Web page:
Making of Kerala’s Fidel: How VS reinvented and endeared himself to people
After the tremendous victory of the Left Democratic Front, Friday should have been a lean day for media persons and political observers in Kerala. But people in the politically alert state were riveted to their television expecting a drama to unfold from the CPI(M) state head quarters.
But belying all speculations, CPI(M) general secretary Sitaram Yechury flanked by VS Achuthanandan faced the media at AKG centre, the state headquarters of the CPI(M) for a news conference. He announced that Pinarayi Vijayan will be the new chief minister.
When asked about what role the veteran VS will have, Yechury did not display any confusion and said that he will be the mentor of the new government and the party. He went on to add that VS would be like Fidel Castro, the iconic communist leader of Cuba. The party which rode to power on VS’s popularity has now accorded the title ‘Castro’ of Kerala to him.
But VS is many things to many people. A hard line communist to some, a strategician par excellence to some others, but all would agree that he is the most popular communist leader living in the country, who has the will and rigour to take on the high and mighty.
How this 92 year old has captured the imagination of the people cutting across age and political divides, needs to be studied in detail.
VS is a politician who could sense the expectation and the needs of the masses in the changing times and modify his working style accordingly. He did this without deviating from the ideology he has been pursuing for more than eight decades.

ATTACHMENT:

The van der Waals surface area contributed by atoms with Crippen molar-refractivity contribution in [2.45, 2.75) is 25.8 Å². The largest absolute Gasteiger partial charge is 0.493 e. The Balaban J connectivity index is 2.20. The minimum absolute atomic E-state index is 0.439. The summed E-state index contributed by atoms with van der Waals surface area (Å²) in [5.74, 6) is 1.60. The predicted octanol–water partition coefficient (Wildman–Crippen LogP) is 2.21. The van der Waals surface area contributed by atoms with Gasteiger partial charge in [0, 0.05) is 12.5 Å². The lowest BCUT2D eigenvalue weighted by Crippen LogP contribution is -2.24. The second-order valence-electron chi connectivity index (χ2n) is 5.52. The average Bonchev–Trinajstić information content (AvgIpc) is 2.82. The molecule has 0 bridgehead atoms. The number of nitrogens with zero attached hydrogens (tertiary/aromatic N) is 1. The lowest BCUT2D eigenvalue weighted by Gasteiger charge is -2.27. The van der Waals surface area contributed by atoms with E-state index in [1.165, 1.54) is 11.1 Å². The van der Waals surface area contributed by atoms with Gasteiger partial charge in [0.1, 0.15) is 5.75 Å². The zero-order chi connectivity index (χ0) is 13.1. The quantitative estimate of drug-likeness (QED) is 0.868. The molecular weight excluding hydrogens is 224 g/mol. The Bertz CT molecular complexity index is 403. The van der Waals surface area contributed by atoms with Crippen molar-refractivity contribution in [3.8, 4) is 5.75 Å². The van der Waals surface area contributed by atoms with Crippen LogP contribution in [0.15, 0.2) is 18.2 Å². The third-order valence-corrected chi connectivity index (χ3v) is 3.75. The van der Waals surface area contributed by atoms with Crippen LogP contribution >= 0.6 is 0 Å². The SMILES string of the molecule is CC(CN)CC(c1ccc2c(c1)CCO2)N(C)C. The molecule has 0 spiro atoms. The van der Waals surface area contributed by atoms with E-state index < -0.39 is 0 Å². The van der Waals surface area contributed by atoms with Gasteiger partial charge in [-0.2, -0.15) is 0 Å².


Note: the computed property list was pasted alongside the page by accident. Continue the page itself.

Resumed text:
VS was initiated to communist movement by P Krishnapillai, the iconic leader who played a key role in building up communist movement in Kerala. During the initial period, he organised coir workers in his home district Alapuzha. He participated in the historic Punnapra-Vayalar uprising against the policies of C P Ramaswamy Iyer, the Diwan of the erstwhile princely state of Travancore.
Later he became the state secretariat member of the CPI. It was during the India- China war that VS started his rebellious acts within the party by defying the party line and aligning with nationalist sect within the party. He organised blood donation camp for the Indian soldiers fighting the Chinese on the border. He was demoted in the party for deviating from the official party line.
VS was part of the leaders who questioned what they call the revisionist tendencies of SA Dange, the then chairman of the CPI, and walked out of the national council meeting to form CPI(M) in 1964. Ever since its inception VS played a major role in the party and was a formidable power centre within the party, even during the time of veterans like E M S Namboodiripad. He became the state secretary of the CPI(M) and was elected to politburo of the party later.
VS was a hardliner who used the party structure to show his opponents their place in the party. He was accused of neutralising many leaders who did not toe his line. VS had complete control of the party till the beginning of 2000.
Things started changing when Pinaryi Vijayan was elected as the state secretary. Ironically Pinarayi was in VS camp at that time. But the two soon fell out. A protracted factional feud followed. But Pinarayi with his organisational skills was able to limit VS’s influence both in the party structure and outside.
VS, being a fighter he is, reinvented his politics after this. What Kerala saw was a gradual reinvention of the hardliner.
VS, who was the opposition leader between 2001 to 2006 took up issues like environmental conservation, gender issues and several other things which were hitherto not considered as class issues by the traditional communist parties.
VS created a new constituency for him beyond the party apparatus by espousing peoples’ issues. It was time of the Congress-led UDF government in Kerala. Land encroachments, sex rackets, attacks against women were common at that time.